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3860
the Territory, $3,000; the United States district judge, $5,000; the United 
States marshall, $2,000; the United States district attorney, $2,000.   And the 
governor shall receive annually, in addition to his salary, the sum of $500 for 
stationery, postage, and incidentals; also his traveling expenses while absent from 
the capital on official business, and the sum of $2,000 annually for his private 
secretary.
Mr. KNOX.   Mr. Chairman, I have an amendment I desire to offer to 
that section. The Clerk read as follows:  On page 98, section 93, in line 6, 
after the word "dollars," add the words "and the chief justice of the supreme court 
of the Territory, $5,500 and associate justices, $5,000."    
The question was taken, and the amendment was agreed to. Mr. 
ROBINSON of Indiana.   I offer an amendment to follow the last 
amendment   I would like to have the attention of the gentleman 
from Massachusetts to this amendment. The Clerk read as follows:
Add, after the word "judge" of the last amendment, "salaries of the said chief 
justice and associates of the supreme court and the judges of the circuit court, 
as above provided for, shall be paid by the Territory of Hawaii." Mr. 
ROBINSON of Indiana.   That provides that the salaries of the 
United States courts, the stenographer, and clerk shall be paid by 
the United States, and the salaries of the Territorial judges shall be 
paid by the Territory of Hawaii. Mr. KNOX.   What salaries? Mr. 
ROBINSON of Indiana.   The salaries of the Territorial judges 
shall be paid by the Territory. Mr. KNOX.   The circuit court 
judges? Mr. ROBINSON of Indiana.   And the judges of the 
supreme court of Hawaii. Mr. KNOX.   Well The question was 
taken, and the amendment was agreed to. The Clerk read as follows:
PROCEEDINGS FOR OPENING FISHERIES TO CITIZENS. SEC. 97. That any person 
who claims a private right to any such fishery shall, within two years after the 
taking effect of this act, file his petition in a circuit court of the Territory of 
Hawaii, setting forth his claim to such fishing right, service of which petition 
shall be made upon the attorney-general, who shall conduct the case for the 
Territory, and such case shall be conducted as an ordinary action at law. That if 
such fishing right be established, the governor of the Territory of Hawaii may 
proceed, in a manner provided by law for the condemnation of property for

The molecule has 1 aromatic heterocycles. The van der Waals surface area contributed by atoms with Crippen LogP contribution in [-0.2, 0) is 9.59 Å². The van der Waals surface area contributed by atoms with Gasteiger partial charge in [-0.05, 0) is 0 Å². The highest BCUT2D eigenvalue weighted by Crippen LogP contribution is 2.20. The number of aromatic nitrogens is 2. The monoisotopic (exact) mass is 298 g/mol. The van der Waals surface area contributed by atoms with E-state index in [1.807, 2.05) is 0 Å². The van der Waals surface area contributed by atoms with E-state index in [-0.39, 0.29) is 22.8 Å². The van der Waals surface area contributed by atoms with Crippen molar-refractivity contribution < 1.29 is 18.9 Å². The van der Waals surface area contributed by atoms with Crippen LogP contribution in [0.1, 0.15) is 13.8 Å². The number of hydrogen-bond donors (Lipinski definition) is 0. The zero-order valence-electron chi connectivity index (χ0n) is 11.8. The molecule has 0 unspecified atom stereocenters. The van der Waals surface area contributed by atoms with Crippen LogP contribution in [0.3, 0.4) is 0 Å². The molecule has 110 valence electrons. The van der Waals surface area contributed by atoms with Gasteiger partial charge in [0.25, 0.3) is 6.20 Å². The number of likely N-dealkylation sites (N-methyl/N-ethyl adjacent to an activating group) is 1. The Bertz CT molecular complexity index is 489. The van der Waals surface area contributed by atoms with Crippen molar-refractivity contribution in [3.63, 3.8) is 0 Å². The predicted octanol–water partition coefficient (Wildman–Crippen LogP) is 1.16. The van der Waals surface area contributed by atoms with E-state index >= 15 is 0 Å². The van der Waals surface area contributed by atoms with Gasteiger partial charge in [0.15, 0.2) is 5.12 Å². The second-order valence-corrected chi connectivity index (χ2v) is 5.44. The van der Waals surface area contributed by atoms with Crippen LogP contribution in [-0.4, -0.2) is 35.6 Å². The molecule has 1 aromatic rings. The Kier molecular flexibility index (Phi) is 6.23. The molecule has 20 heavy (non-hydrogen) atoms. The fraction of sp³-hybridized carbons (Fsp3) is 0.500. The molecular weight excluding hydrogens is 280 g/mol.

public use, to condemn such private right of fishing to the use of the citizens of 
the United States upon making just compensation, which Compensation, when 
lawfully ascertained, shall be paid out of any money in the treasury of the 
Territory of Hawaii not otherwise appropriated. Mr. GILBERT.   Mr. 
Chairman, I offer an amendment. The Clerk read as follows:     
Amend section 97 by striking out the last five words, to wit --
Mr. GILBERT.   Mr. Chairman, I withdraw it.   There was a break in 
the section.   When I drafted the amendment it occurred to me that 
that was not the section.   What I meant to offer as an amendment is 
this: In line 23, section 97, the last five words are, "an ordinary action 
at law."   I want to insert in lieu of those words " ordinary actions at 
law or in equity."   The committee seem to assume that --     The 
CHAIRMAN.   The gentleman will please suspend and send the 
amendment to the desk.   It will then be reported to the committee. 
The Clerk read as follows:
Amend section 97 by striking out the last five words in line 23, to wit, "an 
ordinary action at law," and substitute these words: "ordinary actions at law or 
in equity."
Mr. GILBERT.   Now, Mr. Chairman, as I said, the amendment is not 
very material, but it ought to be inserted, because the report of the 
committee seems to assume that in settling controversies in the court 
upon questions of that sort it is always a purely legal issue.   
Lawyers know that that sort of question is very frequently by equity 
suit, and it ought to be ordinary actions at law and actions in equity. 
Mr. FINLEY.   Will the gentleman permit me to ask him a 
question? Mr. GILBERT.   Certainly. Mr. FINLEY.   If I understood 
the gentleman's amendment, it is this: If in the settlement of 
property rights condemnation proceedings were necessary, it should 
be in courts of law or in courts of equity.   Is that correct? Mr. 
GILBERT.   It is. Mr. FINLEY.   I would like to ask the gentleman 
this question: Does he not think that the provision of the 
Constitution of the United States providing that no property shall be 
taken for public use without due process of law means a trial by 
jury, and therefore is an action at law? Mr. GILBERT.   In the 
Kentucky practice in a proceeding for the condemnation of property 
for public uses we do not necessarily have a jury.   I think this 
means process by due course of law in the courts.   We do not 
necessarily have a jury trial. Mr. KNOX.   I wish to say that this 
question does not deal with the right but with the method of 
procedure.   Some method of procedure must be provided, in the